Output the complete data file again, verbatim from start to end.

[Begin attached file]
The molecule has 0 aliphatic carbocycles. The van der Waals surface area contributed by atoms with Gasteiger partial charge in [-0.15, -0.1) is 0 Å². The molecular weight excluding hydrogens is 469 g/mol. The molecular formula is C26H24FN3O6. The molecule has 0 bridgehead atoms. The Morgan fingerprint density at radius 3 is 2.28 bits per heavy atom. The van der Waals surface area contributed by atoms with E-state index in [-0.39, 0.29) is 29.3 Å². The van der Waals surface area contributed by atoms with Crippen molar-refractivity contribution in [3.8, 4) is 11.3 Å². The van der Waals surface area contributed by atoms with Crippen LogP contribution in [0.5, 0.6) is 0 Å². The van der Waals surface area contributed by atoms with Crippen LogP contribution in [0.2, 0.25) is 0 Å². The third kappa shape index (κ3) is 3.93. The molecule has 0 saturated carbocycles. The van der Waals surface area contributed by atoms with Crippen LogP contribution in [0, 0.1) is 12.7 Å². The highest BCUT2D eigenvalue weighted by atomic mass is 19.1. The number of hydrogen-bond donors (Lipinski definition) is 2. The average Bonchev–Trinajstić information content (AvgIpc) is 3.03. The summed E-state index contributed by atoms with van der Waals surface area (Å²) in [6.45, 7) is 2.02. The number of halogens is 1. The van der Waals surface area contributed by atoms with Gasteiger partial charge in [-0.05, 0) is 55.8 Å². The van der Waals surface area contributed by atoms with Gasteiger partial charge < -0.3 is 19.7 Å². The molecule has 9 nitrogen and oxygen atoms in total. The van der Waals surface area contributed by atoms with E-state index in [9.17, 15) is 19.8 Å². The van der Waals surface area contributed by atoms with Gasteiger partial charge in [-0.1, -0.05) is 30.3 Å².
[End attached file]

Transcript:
The molecule has 0 aliphatic carbocycles. The van der Waals surface area contributed by atoms with Gasteiger partial charge in [-0.15, -0.1) is 0 Å². The molecular weight excluding hydrogens is 469 g/mol. The molecular formula is C26H24FN3O6. The molecule has 0 bridgehead atoms. The Morgan fingerprint density at radius 3 is 2.28 bits per heavy atom. The van der Waals surface area contributed by atoms with E-state index in [-0.39, 0.29) is 29.3 Å². The van der Waals surface area contributed by atoms with Crippen molar-refractivity contribution in [3.8, 4) is 11.3 Å². The van der Waals surface area contributed by atoms with Crippen LogP contribution in [0.5, 0.6) is 0 Å². The van der Waals surface area contributed by atoms with Crippen LogP contribution in [0.2, 0.25) is 0 Å². The third kappa shape index (κ3) is 3.93. The molecule has 0 saturated carbocycles. The van der Waals surface area contributed by atoms with Crippen LogP contribution in [0, 0.1) is 12.7 Å². The highest BCUT2D eigenvalue weighted by atomic mass is 19.1. The number of hydrogen-bond donors (Lipinski definition) is 2. The average Bonchev–Trinajstić information content (AvgIpc) is 3.03. The summed E-state index contributed by atoms with van der Waals surface area (Å²) in [6.45, 7) is 2.02. The number of halogens is 1. The van der Waals surface area contributed by atoms with Gasteiger partial charge in [-0.05, 0) is 55.8 Å². The van der Waals surface area contributed by atoms with Gasteiger partial charge < -0.3 is 19.7 Å². The molecule has 9 nitrogen and oxygen atoms in total. The van der Waals surface area contributed by atoms with E-state index in [9.17, 15) is 19.8 Å². The van der Waals surface area contributed by atoms with Gasteiger partial charge in [-0.1, -0.05) is 30.3 Å².